The Middle East version of Facebook and Twitter: the Shouting Hill

Perhaps not on the list of conventional tourist attractions in Israel, the Shouting Hill up on the Golan Heights has recently become a bit of a tourist spot, especially for those interested in seeing the pain of the Middle East conflict at close hand.

The Middle East’s own special precursor to Facebook and Twitter, the Shouting Hill is located on the Syrian side of the Golan Heights, next to the village of Majdal Shams, at the bottom of Mount Hermon, but separated from Majdal Shams by a valley. On one side of the valley sits the Israel security zone, while on the other side of the valley it’s Syria, monitored by a UN observation post.

This situation arose because of the Six Day War in 1967, in which Israel gained control of the south-western part of the Golan Heights. The partition of the Golan Heights however meant many Druze families were separated by the new border. With Syria and Israel still officially at war, communications between the two countries have been non-existent ever since ’67. As a result, some people started to visit the hill to talk (or rather shout via a megaphone) to their family members on the other side of the border. OK, not quite Facebook or Twitter, but perhaps the roots of status updates to your friends and family…?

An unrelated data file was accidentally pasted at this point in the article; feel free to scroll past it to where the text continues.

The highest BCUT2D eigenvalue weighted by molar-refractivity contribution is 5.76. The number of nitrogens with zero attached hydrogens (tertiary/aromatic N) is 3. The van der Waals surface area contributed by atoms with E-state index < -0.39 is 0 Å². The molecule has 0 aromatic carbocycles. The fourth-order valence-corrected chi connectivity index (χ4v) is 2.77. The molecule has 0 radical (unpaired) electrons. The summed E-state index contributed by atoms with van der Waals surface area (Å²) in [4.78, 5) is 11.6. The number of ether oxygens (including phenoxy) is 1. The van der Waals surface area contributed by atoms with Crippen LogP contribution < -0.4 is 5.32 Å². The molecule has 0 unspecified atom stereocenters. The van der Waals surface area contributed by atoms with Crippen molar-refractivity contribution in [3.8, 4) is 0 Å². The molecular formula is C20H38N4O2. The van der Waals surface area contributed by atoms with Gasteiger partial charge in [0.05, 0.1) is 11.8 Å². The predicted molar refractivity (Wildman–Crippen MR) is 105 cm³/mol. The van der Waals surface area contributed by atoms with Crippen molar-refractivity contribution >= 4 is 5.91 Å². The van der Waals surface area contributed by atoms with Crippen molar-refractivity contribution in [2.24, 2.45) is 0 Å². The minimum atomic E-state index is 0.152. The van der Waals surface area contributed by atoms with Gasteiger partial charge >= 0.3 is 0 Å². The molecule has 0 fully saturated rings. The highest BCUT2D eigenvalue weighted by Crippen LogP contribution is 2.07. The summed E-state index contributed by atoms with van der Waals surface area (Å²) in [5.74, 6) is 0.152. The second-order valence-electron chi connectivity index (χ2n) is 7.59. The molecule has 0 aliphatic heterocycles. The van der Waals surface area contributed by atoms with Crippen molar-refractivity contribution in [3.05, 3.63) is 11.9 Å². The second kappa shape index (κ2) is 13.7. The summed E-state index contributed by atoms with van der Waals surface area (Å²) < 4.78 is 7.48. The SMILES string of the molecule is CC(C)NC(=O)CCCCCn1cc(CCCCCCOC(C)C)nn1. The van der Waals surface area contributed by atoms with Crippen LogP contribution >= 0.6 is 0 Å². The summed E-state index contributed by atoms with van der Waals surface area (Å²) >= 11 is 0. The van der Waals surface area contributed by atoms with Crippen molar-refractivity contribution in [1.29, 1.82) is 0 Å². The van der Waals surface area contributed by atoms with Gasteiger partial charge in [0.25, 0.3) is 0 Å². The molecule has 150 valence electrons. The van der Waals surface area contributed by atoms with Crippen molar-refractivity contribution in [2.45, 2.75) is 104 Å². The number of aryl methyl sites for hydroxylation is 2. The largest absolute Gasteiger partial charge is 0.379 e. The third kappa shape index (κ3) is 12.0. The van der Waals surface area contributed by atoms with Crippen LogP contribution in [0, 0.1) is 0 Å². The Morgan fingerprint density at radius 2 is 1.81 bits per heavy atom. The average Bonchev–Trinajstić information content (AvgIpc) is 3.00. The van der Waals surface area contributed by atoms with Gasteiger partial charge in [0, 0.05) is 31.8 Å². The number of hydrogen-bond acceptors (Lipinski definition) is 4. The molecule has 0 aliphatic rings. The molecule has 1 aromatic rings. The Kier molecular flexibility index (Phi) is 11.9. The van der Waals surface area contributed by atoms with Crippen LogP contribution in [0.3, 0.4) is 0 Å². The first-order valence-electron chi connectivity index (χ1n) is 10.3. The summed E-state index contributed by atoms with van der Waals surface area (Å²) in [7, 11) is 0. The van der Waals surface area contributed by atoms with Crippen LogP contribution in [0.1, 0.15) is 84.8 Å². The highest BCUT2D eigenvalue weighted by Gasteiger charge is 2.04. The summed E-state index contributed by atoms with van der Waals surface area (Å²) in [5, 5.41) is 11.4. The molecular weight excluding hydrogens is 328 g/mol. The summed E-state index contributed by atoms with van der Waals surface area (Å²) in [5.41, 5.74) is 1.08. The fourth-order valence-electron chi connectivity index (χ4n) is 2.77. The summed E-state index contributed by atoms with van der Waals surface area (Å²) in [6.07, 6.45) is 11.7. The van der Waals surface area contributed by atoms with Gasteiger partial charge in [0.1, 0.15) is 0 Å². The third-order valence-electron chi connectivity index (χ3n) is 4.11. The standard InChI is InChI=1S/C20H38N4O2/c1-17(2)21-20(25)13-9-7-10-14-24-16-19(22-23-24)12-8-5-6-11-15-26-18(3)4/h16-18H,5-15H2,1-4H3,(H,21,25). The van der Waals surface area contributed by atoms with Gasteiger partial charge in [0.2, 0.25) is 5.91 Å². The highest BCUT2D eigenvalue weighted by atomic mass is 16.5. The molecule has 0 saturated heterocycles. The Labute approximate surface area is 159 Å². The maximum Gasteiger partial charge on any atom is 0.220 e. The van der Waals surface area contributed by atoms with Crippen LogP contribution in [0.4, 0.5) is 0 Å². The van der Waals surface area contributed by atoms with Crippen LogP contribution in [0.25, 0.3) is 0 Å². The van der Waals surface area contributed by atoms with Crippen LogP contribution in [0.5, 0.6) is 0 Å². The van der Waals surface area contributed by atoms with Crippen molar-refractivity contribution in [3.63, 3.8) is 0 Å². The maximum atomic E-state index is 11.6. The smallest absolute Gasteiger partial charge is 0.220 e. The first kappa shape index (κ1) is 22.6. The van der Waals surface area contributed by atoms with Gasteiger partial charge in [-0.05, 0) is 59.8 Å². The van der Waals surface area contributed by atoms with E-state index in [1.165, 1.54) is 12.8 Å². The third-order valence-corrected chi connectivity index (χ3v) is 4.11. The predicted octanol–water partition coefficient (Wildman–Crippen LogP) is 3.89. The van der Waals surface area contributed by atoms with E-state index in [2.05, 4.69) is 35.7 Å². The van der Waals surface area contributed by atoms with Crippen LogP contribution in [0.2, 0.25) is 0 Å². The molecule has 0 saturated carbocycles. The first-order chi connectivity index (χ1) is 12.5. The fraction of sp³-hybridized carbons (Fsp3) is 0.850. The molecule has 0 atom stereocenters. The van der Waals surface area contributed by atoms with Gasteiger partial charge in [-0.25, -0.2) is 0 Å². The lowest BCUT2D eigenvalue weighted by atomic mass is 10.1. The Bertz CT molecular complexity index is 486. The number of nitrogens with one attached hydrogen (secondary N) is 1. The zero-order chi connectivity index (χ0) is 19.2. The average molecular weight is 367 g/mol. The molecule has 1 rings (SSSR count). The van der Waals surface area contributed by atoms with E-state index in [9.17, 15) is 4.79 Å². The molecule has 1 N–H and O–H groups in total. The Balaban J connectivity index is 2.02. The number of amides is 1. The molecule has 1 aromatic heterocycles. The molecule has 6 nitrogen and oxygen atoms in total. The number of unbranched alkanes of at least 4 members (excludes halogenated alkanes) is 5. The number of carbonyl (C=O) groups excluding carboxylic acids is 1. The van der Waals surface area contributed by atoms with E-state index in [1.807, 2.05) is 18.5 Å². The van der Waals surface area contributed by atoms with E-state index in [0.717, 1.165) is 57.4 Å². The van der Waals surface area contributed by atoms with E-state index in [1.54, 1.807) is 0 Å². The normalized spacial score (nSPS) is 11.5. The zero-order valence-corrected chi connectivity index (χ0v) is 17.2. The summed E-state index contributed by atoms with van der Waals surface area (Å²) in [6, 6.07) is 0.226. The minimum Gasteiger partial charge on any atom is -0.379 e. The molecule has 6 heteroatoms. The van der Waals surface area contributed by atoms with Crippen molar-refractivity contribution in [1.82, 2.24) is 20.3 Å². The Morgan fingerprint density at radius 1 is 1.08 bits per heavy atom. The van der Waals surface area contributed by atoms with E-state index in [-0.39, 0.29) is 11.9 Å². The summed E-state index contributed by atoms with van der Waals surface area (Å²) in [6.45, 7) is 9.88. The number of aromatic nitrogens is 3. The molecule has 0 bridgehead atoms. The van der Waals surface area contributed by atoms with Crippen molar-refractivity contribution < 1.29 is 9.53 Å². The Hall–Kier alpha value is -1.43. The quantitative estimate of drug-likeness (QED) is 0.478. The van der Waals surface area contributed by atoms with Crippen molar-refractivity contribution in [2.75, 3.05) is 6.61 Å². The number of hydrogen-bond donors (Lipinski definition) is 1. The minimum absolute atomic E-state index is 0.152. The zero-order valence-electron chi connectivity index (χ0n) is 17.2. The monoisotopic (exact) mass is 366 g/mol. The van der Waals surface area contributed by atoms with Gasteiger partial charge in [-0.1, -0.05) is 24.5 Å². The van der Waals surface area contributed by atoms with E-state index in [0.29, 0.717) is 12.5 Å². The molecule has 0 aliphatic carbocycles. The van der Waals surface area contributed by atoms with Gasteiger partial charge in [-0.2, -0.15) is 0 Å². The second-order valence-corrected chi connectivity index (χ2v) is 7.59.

The Shouting Hill is actually 1100 meters high, while the exact place people come to shout is 3km from Majdal Shams and 2.5km away from the border.

With the advent of mobile phones and the Internet (and, of course, Facebook (pretty much banned in Syria) and Twitter), the Shouting Hill has become less popular, though is still used for important occasions, such as weddings or births. Even deaths can become part of the shouts on Shouting Hill, though I really don’t know how you’d confront the news that a beloved family member has died via a megaphone shout…

Dearie me, the heartbreak and pain of the Middle East.

How to get to the Shouting Hill: Basically you’re aiming for the top north-eastern corner of Israel, which can be reached by bus or car. Not sure if the bus stops at Majdal Shams but you can drive straight to Majdal Shams, while the Shouting Hill is located on the eastern side of town. If you’re looking for a hotel there is the recently opened Narkis Boutique Hotel, with what looks like 21 very nice rooms.

Of course, you could also become a fan of Majdal Shams on Facebook



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